Kelly Akashi, Finger Figure (detail), 2016, bronze, copper, brass, anodized aluminum wire, 28 × 28 × 44".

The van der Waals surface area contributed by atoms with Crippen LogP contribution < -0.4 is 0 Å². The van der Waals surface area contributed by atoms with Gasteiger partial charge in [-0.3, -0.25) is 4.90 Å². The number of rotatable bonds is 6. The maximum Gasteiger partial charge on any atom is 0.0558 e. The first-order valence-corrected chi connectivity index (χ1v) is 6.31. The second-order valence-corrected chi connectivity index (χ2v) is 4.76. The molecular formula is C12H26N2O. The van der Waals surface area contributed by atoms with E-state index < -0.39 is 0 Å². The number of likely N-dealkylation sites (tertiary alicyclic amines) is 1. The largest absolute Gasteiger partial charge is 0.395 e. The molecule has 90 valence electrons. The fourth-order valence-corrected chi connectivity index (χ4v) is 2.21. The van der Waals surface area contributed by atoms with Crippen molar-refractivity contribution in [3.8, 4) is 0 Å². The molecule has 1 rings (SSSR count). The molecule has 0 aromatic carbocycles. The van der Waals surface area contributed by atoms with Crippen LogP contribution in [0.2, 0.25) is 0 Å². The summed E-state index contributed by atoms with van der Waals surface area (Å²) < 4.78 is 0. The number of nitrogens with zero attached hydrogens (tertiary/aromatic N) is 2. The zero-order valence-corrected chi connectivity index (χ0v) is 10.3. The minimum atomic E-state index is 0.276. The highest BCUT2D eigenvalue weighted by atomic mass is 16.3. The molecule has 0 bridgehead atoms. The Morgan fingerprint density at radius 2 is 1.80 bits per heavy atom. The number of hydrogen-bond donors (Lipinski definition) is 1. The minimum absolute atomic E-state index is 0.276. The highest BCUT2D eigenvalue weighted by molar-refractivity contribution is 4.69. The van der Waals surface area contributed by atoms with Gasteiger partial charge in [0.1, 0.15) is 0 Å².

KELLY AKASHI titled her most recent solo show at Ghebaly Gallery in Los Angeles, in 2016, “Being as a Thing.” As names go, it was an especially good one. It posited existence itself as a thing, encouraging a reading of the sculptures contained therein—so many material skins out of which Akashi slithered—as harboring independent states of being, despite emphatic registrations of origin. Hands are surrogates and metonyms, extremities that preserve in bronze the friction ridge on a fingertip; an odd, talon-like nail; or plump pockets of skin elsewhere giving way to bone. At the entry, Akashi installed At Rest, 2016: two bronze hands, each dangling from a rope draped over a partition and counterbalanced on the other side by another disembodied hand tethered to the same taut line. Just farther inside, Finger Figure, 2016, multiplied the titular appendage, the crook of one

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